Syracuse faced different styles in the ACC

By Rodney McKissic

Before Syracuse entered the ACC, the Orange heard they would have to change its style because their new league was more finesse than physical. Not true according to C.J. Fair.

“I think the physicality of the ACC was underestimated or underrated I should say,” Fair said. “You got some teams that have similar styles like Virginia has a similar style to Pittsburgh. You play against Duke, they’re more up and down. It’s just you get a taste of everything in the ACC, not just one style.”

Bayr Moussa Keita agrees.

“Everybody told us it’s a run and gun type of play, but we play different teams, and they have a different style of play. You play Boston College and they’re going to make you hold the ball and work the defense. If you play Duke, they’re going to go up and down. So I think I underestimated it.”

Hawkins on 'Cuse zone, MAC

By Bob DiCesare

Western Michigan coach Steve Hawkins and his team saw a version of the Syracuse zone twice this season, when the Broncos played Mid-American Conference rival Eastern Michigan. The Eagles are coached by former Syracuse assistant Rob Murphy and have employed the defense since his arrival.

Here's what Hawkins had to say about the EMU zone vs. the Syracuse zone the Broncos will face Thursday.

"The zone is very similar. You know, we hope it's a help, but the zone is very similar. The players are different. Now, Murph has done a terrific job of bringing in" players "very similar to coach Boeheim. He recruits to that defense, recruits to that zone. They actually at times could be as big as Syracuse.

"The difference with Syracuse is, when Eastern Michigan went to the bench they're bringing in a 6-5 guy. When Syracuse goes to the bench, they bring in a 6-7 guy, then they'll bring in a 6-10 guy, then they'll bring in a guy that's 8-foot tall. It seems like its never-ending. It's just an onslaught of size and length and length and length and more length."

Hawkins also was asked about the perceived lack of respect the MAC was granted in the postseason process. WMU was dealt a 14 seed although the MAC was ranked 12th among conference and Toledo, although in the 30s in RPI, received a No. 6 seed in the NIT.

"I've understood a lower seed in some other years," Hawkins said. "This year, with the conference RPI being 12, I thought that Toledo, in particular, deserved more credit than what they were receiving all year long.

"Their RPI was very high all year long. They played a good nonconference schedule. They ended up winning whatever it was, 26, 27 games, and they were never mentioned in terms of a potential at-large team all the way through the year, and I never really understood that. Then to get the seed they got in the NIT, I was discouraged by that. Happy with the number of teams that got in total postseason play but a little discouraged with the seeding that went on there."

WMU's No. 14 seed was less discouraging.

"We knew we were going to be a little bit lower because of our nonconference RPI," Hawkins said. "This things is all about matchups. You can get a 12 seed or an 11 seed and play against a team that would be a worse matchup for you than some of the team that are getting a 13, 14 15 seed that may be a better matchup for you."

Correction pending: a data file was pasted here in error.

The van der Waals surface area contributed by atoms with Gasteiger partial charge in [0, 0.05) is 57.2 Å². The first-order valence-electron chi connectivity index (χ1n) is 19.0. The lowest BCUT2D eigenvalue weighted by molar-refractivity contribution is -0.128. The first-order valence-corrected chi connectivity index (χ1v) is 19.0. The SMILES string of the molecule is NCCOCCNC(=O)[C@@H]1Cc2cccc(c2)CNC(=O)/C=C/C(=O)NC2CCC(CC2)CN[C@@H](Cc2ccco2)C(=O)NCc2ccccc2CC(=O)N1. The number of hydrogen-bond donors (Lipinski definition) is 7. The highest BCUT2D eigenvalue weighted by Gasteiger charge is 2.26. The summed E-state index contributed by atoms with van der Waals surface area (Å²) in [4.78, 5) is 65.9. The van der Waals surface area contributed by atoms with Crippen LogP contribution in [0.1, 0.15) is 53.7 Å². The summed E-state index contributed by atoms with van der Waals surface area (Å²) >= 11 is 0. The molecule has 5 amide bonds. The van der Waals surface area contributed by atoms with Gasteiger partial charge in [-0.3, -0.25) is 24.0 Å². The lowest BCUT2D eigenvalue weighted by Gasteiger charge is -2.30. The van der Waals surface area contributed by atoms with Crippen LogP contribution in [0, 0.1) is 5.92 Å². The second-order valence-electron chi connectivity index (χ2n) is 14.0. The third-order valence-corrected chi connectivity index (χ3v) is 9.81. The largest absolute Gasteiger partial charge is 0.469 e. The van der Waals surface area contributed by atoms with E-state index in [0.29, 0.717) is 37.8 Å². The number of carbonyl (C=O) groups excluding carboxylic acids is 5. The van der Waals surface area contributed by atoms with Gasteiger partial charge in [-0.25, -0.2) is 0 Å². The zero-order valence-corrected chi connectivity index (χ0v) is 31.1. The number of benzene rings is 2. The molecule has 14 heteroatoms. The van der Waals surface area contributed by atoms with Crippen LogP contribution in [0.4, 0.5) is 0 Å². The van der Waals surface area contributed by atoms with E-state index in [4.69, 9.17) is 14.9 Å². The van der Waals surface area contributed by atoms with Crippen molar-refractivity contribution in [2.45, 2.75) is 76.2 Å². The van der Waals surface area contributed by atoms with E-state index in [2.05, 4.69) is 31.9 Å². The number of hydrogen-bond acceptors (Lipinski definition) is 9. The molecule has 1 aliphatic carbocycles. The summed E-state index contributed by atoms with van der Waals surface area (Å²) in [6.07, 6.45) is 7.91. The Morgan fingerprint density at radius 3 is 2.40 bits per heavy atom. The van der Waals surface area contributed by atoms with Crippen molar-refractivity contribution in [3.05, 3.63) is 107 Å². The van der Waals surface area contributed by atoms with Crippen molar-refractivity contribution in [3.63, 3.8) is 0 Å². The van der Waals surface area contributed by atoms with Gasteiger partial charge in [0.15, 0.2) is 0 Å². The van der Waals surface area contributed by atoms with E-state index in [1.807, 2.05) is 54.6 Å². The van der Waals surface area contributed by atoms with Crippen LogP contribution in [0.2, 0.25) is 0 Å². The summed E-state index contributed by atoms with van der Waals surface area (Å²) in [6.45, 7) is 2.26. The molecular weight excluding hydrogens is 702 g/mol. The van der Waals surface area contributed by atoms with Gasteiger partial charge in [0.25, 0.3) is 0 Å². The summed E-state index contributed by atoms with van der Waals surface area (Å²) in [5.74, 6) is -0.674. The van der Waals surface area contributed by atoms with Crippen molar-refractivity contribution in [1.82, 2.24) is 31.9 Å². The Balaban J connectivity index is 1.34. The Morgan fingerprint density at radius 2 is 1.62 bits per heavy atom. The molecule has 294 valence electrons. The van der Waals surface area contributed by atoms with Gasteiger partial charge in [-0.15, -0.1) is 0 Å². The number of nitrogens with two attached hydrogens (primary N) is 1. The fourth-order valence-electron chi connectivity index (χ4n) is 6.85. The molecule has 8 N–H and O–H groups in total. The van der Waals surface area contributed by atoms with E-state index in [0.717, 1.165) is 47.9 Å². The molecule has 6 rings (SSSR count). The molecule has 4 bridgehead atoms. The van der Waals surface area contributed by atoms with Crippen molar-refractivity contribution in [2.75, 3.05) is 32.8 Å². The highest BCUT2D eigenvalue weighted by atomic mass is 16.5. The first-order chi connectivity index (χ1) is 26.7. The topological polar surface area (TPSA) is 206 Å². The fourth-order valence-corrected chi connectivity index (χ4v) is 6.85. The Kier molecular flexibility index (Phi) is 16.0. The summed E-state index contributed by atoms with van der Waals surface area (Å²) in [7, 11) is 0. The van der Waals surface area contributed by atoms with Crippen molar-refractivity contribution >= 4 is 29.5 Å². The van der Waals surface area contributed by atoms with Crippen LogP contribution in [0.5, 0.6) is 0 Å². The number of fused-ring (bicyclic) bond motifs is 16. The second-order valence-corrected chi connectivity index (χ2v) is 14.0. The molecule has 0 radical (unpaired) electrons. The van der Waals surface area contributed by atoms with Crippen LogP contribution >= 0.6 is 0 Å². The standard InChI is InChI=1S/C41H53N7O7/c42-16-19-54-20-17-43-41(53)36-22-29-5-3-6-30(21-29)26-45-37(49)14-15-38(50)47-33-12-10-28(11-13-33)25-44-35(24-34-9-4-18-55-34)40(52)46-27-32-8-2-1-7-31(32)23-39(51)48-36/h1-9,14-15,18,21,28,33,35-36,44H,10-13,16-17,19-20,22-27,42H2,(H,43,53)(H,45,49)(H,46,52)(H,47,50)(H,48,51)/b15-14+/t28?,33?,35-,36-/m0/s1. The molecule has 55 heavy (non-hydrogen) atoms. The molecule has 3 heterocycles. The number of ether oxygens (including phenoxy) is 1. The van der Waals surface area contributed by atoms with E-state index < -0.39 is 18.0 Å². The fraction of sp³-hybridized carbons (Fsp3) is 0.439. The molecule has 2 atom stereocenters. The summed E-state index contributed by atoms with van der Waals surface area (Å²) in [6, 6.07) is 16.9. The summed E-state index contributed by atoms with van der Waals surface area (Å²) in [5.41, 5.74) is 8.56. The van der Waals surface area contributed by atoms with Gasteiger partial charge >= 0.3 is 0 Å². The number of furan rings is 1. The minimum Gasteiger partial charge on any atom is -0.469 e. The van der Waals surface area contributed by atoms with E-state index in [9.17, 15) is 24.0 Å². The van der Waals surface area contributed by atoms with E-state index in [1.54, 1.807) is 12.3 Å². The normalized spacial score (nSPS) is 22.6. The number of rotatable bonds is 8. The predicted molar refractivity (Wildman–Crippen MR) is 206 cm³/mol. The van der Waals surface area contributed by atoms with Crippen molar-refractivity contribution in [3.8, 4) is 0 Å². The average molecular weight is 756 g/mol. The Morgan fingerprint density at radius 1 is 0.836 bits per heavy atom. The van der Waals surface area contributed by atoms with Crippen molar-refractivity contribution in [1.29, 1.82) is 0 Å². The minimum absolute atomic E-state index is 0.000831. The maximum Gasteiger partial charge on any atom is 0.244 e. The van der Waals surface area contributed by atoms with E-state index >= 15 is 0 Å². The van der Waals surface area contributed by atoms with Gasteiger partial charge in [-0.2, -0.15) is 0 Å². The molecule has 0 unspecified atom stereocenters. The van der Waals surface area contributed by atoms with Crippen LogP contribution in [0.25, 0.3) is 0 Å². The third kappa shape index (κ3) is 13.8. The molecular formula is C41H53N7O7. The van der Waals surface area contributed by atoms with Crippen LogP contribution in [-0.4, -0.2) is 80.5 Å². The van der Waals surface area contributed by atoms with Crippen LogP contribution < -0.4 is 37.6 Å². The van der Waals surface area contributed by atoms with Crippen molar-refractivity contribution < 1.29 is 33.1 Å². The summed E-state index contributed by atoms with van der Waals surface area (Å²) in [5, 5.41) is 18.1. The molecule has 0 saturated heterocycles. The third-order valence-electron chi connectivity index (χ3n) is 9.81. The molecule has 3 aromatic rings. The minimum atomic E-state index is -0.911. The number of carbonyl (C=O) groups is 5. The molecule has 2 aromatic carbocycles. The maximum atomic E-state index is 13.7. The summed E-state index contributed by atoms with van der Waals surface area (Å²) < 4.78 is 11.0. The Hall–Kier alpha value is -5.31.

Syracuse gets No. 3 seed; will play Western Michigan here

By Bob DiCesare

Syracuse was dealt a No. 3 seed and assigned to a South Regional pod in Buffalo in the NCAA Tournament pairings announced this evening.

The Orange (27-5) drew a first-round game against Mid-American Conference champion Western Michigan (23-9), with the winner facing the survive of a Buckeye State showdown between sixth-seeded Ohio State (25-9) of the Big Ten and 11th-seeded Dayton (23-10) of the Atlantic 10.

The 'Cuse was long pegged for a spot in Buffalo but uncertainty arose after the Orange lost five of its last seven games following a 25-0 start. Syracuse also appeared here in 2010 but was a No. 1 seed that year.

The other Buffalo-based bracket, part of the East Regional pod, pits No. 2 seed Villanova (28-4) against Horizon League Tournament champion Milwaukee (21-13). The Panthers went 7-9 in conference but ran the table in the tournament and will hit town toting a five-game winning streak.

The Villanova-Milwaukee winner faces either UConn (26-8) of the American Athletic Conference or Atlantic 10 Tournament champion Saint Joseph's (24-9). The Hawks ousted St. Bonaventure Saturday in the A-10 semifinals.

The games will be played on Thursday and Saturday at the First Niagara Center with times forthcoming shortly.

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About Campus Watch

Bob Dicesare

Bob DiCesare

Western New York native Bob DiCesare covers UB football, Big 4 basketball and writes an occasional column. He still holds a grudge against Chris Ford who, he's convinced, cost St. Bonaventure the 1970 NCAA basketball championship.

@TBNDicesare | bdicesare@buffnews.com


Rodney McKissic

Rodney McKissic

Rodney McKissic began his journalism career in 1989 after graduating from the University of Cincinnati and has worked for The Buffalo News since 2001. A proud father of four children, he enjoys reading in his spare time.

@RodneyMcKissic | rmckissic@buffnews.com


Amy Moritz

Amy Moritz

Amy Moritz, a native of Lockport, has covered colleges for The Buffalo News since 1999. She has a bachelor’s degree in journalism/mass communication from St. Bonaventure University and a master’s degree in humanities from the University at Buffalo. An endurance athlete, she has completed several triathlons, half marathons and marathons.

@amymoritz | amoritz@buffnews.com